What does the US want from China?
By Scott Sumner
China has the world’s largest economy, bigger than the US economy. Yet I rarely hear stories of the Chinese telling the US to privatize Amtrak, or reform Social Security, or abolish the Ex-Im Bank. In contrast, the US government frequently tells the Chinese how to run their economy, in all sort of ways that go beyond narrow trade issues.
Over recent decades, the US government has been demanding that China open up its capital account. Now, just as they are beginning to succeed, the US is suddenly trying to close China’s capital account:
Trump administration officials are discussing ways to limit U.S. investors’ portfolio flows into China in a move that would have repercussions for billions of dollars in investment pegged to major indexes, according to people familiar with the internal deliberations.
The discussions are occurring as Washington and Beijing negotiate a potential truce in their trade war that’s rattled the world’s two biggest economies and investors for more than a year. They also come as China is removing limits on foreign investment in its financial markets.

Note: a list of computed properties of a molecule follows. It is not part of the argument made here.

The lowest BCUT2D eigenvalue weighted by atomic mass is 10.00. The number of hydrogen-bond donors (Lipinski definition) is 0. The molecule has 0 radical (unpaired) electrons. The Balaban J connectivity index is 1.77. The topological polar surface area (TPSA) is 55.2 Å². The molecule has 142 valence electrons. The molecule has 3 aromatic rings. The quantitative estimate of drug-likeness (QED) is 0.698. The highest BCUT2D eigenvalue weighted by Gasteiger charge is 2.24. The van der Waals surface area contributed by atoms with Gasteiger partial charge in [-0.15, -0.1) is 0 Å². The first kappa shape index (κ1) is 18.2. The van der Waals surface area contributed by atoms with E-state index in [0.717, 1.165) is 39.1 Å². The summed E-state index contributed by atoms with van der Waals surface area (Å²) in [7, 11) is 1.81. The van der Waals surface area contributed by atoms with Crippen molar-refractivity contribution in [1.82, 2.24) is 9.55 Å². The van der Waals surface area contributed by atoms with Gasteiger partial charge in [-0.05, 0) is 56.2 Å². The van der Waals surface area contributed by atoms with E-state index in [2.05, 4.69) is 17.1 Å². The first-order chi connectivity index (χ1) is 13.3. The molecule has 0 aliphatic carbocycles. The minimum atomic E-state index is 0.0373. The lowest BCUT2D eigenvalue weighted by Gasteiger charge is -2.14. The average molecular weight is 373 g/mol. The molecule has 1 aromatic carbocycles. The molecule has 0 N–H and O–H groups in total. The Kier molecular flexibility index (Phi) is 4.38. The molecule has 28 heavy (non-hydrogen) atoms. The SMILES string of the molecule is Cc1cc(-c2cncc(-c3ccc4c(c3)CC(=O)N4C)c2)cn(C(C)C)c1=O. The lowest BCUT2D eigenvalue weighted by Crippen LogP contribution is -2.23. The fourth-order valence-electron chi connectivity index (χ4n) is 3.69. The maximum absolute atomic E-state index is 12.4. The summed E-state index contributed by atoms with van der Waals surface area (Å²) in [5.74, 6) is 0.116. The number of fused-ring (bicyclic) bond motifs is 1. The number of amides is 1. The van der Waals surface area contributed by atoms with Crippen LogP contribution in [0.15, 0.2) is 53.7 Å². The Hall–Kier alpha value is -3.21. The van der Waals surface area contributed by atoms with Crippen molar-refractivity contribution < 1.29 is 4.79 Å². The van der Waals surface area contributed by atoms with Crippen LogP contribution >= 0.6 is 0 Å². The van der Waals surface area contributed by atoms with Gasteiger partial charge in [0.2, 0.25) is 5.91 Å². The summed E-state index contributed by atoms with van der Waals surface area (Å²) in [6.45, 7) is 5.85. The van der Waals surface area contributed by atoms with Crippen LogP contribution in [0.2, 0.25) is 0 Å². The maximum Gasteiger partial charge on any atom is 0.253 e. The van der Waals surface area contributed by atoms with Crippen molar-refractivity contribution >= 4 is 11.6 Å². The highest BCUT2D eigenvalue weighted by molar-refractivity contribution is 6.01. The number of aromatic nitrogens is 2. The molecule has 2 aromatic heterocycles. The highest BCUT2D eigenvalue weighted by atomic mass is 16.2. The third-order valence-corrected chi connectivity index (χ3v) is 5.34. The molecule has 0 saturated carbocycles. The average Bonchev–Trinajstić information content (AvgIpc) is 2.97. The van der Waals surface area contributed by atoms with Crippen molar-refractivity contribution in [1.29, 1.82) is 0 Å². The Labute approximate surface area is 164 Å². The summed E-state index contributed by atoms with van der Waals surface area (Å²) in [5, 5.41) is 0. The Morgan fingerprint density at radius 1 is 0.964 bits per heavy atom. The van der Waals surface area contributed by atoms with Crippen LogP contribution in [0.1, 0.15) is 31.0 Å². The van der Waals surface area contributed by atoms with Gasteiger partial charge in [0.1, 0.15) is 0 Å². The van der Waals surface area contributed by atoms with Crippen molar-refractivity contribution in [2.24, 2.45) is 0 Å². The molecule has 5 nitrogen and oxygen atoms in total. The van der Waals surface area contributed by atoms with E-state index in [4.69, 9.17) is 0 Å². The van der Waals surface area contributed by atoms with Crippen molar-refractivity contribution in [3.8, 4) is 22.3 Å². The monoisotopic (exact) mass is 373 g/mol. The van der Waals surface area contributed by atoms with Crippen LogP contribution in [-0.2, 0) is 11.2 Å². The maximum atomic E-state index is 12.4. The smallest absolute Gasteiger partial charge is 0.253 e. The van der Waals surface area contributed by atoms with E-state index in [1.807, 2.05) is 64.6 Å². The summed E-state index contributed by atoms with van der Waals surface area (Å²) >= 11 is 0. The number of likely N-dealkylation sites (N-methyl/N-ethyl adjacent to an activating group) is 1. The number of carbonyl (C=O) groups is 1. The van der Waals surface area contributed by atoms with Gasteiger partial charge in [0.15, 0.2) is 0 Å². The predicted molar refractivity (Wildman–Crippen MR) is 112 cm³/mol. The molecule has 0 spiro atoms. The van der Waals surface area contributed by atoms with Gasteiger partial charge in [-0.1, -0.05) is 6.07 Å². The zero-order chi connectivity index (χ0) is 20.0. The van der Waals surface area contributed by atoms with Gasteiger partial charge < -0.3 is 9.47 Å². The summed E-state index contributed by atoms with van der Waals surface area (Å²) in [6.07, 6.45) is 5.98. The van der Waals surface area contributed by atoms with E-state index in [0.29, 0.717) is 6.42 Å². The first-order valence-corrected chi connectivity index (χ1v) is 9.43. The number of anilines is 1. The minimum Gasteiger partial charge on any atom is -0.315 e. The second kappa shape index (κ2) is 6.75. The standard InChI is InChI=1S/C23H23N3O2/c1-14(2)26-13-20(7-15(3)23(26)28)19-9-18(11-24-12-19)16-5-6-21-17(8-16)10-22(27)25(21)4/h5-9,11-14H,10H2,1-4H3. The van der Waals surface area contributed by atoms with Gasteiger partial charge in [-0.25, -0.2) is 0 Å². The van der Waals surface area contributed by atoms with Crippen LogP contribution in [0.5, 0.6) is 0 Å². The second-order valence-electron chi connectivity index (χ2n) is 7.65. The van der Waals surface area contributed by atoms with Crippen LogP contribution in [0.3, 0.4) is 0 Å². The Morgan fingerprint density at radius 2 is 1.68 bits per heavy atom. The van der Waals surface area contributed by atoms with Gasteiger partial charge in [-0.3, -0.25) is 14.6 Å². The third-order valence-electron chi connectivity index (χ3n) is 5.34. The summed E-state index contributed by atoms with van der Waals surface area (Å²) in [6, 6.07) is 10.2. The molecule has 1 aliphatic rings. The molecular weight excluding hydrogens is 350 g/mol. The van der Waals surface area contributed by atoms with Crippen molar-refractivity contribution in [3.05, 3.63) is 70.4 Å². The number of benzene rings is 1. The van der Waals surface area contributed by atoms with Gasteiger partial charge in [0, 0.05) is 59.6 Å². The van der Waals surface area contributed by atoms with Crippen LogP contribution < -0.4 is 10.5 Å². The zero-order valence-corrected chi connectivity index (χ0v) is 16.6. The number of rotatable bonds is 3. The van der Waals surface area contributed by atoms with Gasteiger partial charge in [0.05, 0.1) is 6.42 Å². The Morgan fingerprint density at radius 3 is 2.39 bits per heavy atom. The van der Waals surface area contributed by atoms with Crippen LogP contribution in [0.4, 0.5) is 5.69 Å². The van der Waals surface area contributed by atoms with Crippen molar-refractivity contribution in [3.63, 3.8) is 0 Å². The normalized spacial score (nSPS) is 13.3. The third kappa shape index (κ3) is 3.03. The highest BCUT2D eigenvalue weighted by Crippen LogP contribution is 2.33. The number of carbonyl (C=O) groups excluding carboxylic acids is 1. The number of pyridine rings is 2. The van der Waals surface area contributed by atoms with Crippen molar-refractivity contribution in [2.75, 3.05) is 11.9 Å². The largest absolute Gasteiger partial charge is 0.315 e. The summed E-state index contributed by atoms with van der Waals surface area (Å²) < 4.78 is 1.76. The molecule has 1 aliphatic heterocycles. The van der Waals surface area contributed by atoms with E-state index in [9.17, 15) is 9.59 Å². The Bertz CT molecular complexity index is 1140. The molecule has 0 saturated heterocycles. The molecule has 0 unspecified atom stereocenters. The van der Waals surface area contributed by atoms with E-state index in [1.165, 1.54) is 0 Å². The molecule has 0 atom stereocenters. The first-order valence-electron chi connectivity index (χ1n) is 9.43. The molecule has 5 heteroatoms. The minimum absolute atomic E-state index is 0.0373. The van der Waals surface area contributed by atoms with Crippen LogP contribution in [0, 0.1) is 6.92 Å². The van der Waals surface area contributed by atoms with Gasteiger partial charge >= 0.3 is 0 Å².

What happened to “deregulation”?
In a recent “threat briefing” — which is how the group titles its meetings — Bannon said American financing have helped spur China’s economic ambitions and technological advances.
“The Frankenstein monster that we have to destroy is created by the West. It’s created by our capital,” Bannon said at the Sept. 12 briefing.
That’s former Trump aide Steve Bannon, who is also uncomfortable with the idea of lots of Asian-Americans in Silicon Valley.
This policy won’t work. China will become a developed nation regardless of what the US does. Instead, our attacks on China will make them even more nationalistic, and in the long run we will be less secure than if we treated China fairly. (Taiwan will also be less secure.)
Chinese people used to tell me that the US was trying to hold China back. I didn’t believe them. Now I think that they were correct. Future historians won’t look kindly on this generation of Washington policymakers. We are repeating the mistakes of the 19th century.